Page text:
Saturday, February 04, 2006

Untitled 1

TELL THEM WHO YOU ARE (2004, Mark S. Wexler, seen on DVD)- sort of works as a companion piece with 2003's MY ARCHITECT, as both docs combine examinations of inimitable artists with first-person perspectives on the artists by their sons. The major difference is that while Kahn senior was dead and MY ARCHITECT was mostly his son investigating his dad's past, Haskell Wexler is still very much alive, and being a seasoned and highly outspoken filmmaker, he wants to have some say in how the film is made. Or is it all an act? More than one of the talking-heads rounded up by Mark Wexler state how difficult it can be for someone who is acting all the time to let down his guard, and one gets the impression that Haskell could just as easily be putting on a show for his son (this is borne out by his taking Mark to a meeting with a group of Cuban ambassadors, which Mark wants no part of considering it could jeopardize his new project working with President Bush). My biggest objection to the film isn't Haskell's ongoing attempts to wrangle control of the film from his son (which are pretty interesting) but rather that the final product feels sort of formless. Just when Mark seems to be probing deeper into his dad's life, he'll digress again and talk to others about his work as a cinematographer. Sometimes all the pieces come together (as when he examines his and his father's relationship with Conrad L. and Conrad W. Hall), but just as often Mark backs off from a point just when it's beginning to show promise (Haskell's lefty politics are never quite integrated into the film except as contrast to Mark's conservatism). Perhaps it's a case of being too close to the subject? And how will this play to, say, the two Walk of Fame tourists who don't know who Haskell Wexler is? Rating: **.

THE MATADOR (2005, Richard Shepherd, seen in theatre)- much more engaging than its synopsis might indicate. The highlight of the film is the dynamic between Brosnan (never looser or funnier) and reliably shlubby Kinnear- playing a hitman and a salesman, respectively- and Shepherd's jazzy direction wisely never gets in the way of it (kudos, also, to Hope Davis, who never allows Bean to become a standard-issue concerned wife). I also enjoyed the chronology of the film, which saves until the climax a key scene which is revealed to be the linchpin of their friendship. In the end, each of these men is called upon to preserve the self-image of the other in a time of crisis (more I shall not say). Could have been one of the year's best with a punchier ending, but nonetheless a pleasure throughout. Also, does anybody know the punchline to Brosnan's midget joke? Rating: ***.

NO DIRECTION HOME: BOB DYLAN (2005, Martin Scorsese, seen on DVD)- Dylan is one of the key cultural figures of the late 20th century, largely because of his career between 1960 and 1966, which is the focus of this film. This doc is largely a found-footage and talking-heads affair, but the footage (including work by Jonas Mekas, Murray Lerner, and of course D.A. Pennebaker) and the heads (such Joan Baez, Pete Seeger, Allen Ginsberg, Peter Yarrow, and Dylan himself) are impeccably chosen, which allows the film to rise above most of its kind. Years from now, when a kid asks you what Bob Dylan was about, this will be the film to show them. Rating: ***.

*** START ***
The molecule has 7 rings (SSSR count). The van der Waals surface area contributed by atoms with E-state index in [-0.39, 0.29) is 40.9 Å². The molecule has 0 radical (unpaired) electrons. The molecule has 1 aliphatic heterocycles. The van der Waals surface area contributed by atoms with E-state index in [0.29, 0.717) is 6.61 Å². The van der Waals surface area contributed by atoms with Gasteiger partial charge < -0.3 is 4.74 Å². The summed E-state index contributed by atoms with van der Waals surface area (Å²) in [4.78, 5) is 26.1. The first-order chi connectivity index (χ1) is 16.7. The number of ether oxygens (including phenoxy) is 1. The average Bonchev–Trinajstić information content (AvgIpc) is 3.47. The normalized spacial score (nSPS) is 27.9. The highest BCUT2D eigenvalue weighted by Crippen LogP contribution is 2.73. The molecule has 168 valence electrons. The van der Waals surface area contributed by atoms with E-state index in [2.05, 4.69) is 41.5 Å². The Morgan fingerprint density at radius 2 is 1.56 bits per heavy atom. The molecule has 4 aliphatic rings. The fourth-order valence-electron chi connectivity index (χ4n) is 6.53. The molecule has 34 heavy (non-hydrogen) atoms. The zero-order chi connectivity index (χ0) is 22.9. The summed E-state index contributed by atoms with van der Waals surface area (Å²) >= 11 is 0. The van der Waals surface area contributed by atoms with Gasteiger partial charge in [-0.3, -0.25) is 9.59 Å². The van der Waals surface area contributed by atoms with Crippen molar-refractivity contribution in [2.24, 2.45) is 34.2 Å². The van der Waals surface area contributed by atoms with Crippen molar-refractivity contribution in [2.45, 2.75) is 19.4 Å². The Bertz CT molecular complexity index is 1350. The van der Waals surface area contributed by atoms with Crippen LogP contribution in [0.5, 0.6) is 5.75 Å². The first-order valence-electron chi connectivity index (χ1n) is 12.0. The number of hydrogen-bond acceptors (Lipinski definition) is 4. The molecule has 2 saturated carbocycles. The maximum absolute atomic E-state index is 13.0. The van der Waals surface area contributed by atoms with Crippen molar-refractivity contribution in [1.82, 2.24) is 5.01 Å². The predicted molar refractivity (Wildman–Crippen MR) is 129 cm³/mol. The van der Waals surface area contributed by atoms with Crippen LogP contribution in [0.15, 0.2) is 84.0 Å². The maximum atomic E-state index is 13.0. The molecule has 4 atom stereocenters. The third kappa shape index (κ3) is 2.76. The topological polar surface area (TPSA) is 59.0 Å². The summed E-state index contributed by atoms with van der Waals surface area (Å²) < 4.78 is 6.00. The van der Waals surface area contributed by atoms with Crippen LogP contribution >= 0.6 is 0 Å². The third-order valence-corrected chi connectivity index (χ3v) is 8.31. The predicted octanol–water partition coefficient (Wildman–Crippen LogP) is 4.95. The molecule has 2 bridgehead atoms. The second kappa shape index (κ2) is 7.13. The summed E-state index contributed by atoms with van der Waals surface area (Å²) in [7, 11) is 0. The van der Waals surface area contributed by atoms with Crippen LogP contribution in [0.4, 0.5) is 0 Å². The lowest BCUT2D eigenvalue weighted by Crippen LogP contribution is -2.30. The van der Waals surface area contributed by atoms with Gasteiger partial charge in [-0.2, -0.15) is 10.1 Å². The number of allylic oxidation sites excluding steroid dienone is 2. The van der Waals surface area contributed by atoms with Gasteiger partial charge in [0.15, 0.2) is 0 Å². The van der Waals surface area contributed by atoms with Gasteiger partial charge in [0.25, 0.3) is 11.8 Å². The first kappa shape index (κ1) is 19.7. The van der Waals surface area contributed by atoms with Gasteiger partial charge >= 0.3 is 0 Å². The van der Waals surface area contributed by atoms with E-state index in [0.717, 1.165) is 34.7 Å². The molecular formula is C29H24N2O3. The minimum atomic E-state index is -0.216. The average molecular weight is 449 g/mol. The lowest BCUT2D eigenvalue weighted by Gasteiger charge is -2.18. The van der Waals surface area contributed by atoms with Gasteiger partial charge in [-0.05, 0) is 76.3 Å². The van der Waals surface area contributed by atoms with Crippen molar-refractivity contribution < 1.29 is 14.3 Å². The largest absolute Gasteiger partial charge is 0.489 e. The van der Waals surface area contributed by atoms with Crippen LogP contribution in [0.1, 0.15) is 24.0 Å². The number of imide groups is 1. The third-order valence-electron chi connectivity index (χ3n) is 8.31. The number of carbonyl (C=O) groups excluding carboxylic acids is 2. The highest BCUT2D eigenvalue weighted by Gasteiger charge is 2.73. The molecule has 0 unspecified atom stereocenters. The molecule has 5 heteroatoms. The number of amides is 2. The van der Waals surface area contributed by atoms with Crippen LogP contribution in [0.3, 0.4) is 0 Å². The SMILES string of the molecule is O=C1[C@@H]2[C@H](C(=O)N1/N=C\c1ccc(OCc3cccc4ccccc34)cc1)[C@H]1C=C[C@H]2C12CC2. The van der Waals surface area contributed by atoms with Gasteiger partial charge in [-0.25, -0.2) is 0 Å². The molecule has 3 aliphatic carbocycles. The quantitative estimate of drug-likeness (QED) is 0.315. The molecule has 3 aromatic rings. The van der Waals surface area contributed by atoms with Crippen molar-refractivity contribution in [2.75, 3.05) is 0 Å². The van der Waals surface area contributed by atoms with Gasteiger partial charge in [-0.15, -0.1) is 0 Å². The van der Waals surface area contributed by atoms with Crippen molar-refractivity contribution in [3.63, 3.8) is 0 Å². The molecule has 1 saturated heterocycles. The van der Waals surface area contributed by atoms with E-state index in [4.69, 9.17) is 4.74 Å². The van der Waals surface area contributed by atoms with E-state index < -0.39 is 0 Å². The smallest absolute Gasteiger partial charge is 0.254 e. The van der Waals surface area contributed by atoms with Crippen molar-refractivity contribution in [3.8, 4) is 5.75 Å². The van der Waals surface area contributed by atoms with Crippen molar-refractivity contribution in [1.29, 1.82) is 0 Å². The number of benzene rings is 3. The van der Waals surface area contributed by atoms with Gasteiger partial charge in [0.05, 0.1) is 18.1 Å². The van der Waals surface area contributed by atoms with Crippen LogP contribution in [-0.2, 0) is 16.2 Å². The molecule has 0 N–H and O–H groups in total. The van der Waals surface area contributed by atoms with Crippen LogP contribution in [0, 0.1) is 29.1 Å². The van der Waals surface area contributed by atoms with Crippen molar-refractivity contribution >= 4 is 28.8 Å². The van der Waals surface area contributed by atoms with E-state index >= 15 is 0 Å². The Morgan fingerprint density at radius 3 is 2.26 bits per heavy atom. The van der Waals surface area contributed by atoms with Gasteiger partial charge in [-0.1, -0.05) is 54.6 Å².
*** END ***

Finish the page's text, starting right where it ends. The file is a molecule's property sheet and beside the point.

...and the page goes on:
GOOD MORNING, NIGHT (2003, Marco Bellocchio, seen on DVD)- my first exposure to Bellocchio, a true-crime story of the kidnapping and killing of former Italian Prime Minister Aldo Moro by a group of left-wing activists of the Red Brigade, is compulsively watchable and often fascinating. Much of the action takes place in the apartment where Moro is held, and the central character and audience surrogate is Chiara (Maya Sansa), the only woman in the apartment, who keeps up a front for the group by working a day job. She seems to stand outside the rest of the group (for example, she doesn't take place in the kidnapping), and her moral ambiguity is the film's also. While there are moments of suspense (the elevator scene, which was used for the Italian trailer, is a highlight), the film isn't a thriller, and indeed the true-crime nature of the story makes the final ten minutes of the film feel inevitable, and robs the ending of some of its potential power. Still, I'm curious to see more of Bellocchio's films. Rating: ***.

SEX IS COMEDY (2002, Catherine Breillat, seen on DVD)- films about filmmaking aren't really my thing- they tend to reek of navel-gazing wankery, for the most part, and the last thing Breillat needs is yet another excuse for navel-gazing. This film is a fictionalized re-creation of her experiences making FAT GIRL, or at least a couple of scenes in FAT GIRL, since the titular overweight female is nowhere to be seen here. Instead, most of Breillat's story here deals with her relationship with the preening male lead, who jokes around with the crew but can't turn on that charm when the camera is on him. Anne Parillaud is clearly enjoying herself as the Breillat surrogate, but the film lacks a compelling reason for being, unless Breillat's thoughts on love, sex, penises, nude scenes, and the like do it for you. Might have had some interest had Breillat focused on the shooting of one scene in particular, but since it shows her shooting several different scenes there's no real depth about any of them. There is some to-do about the actor (Gregoire Colin) wearing a prosthetic member for the film's sex scene, which I suppose is where the comedy of the title comes into play, but the film doesn't really do anything with that either. Note: perhaps if Breillat wants to really stretch, she could try writing a screenplay that doesn't contain the word "detest," which she tends to REALLY overuse. Rating: *1/2.

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